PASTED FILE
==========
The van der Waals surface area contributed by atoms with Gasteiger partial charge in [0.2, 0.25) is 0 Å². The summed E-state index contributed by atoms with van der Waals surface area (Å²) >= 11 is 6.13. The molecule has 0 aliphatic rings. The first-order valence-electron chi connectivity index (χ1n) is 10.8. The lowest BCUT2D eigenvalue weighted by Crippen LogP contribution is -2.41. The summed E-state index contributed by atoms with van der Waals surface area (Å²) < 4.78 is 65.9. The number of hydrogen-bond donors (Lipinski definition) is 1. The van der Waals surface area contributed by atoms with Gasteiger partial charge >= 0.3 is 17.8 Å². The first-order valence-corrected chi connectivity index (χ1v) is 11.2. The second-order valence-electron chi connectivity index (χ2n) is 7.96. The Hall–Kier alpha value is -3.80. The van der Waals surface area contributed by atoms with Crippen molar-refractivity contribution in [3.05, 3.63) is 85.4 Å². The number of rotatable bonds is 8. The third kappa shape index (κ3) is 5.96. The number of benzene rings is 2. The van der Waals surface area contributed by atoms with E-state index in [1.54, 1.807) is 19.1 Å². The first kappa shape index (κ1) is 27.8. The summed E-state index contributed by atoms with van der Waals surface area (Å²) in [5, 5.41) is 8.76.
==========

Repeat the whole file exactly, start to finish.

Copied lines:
The van der Waals surface area contributed by atoms with Gasteiger partial charge in [0.2, 0.25) is 0 Å². The summed E-state index contributed by atoms with van der Waals surface area (Å²) >= 11 is 6.13. The molecule has 0 aliphatic rings. The first-order valence-electron chi connectivity index (χ1n) is 10.8. The lowest BCUT2D eigenvalue weighted by Crippen LogP contribution is -2.41. The summed E-state index contributed by atoms with van der Waals surface area (Å²) < 4.78 is 65.9. The number of hydrogen-bond donors (Lipinski definition) is 1. The van der Waals surface area contributed by atoms with Gasteiger partial charge >= 0.3 is 17.8 Å². The first-order valence-corrected chi connectivity index (χ1v) is 11.2. The second-order valence-electron chi connectivity index (χ2n) is 7.96. The Hall–Kier alpha value is -3.80. The van der Waals surface area contributed by atoms with Crippen molar-refractivity contribution in [3.05, 3.63) is 85.4 Å². The number of rotatable bonds is 8. The third kappa shape index (κ3) is 5.96. The number of benzene rings is 2. The van der Waals surface area contributed by atoms with E-state index in [1.54, 1.807) is 19.1 Å². The first kappa shape index (κ1) is 27.8. The summed E-state index contributed by atoms with van der Waals surface area (Å²) in [5, 5.41) is 8.76.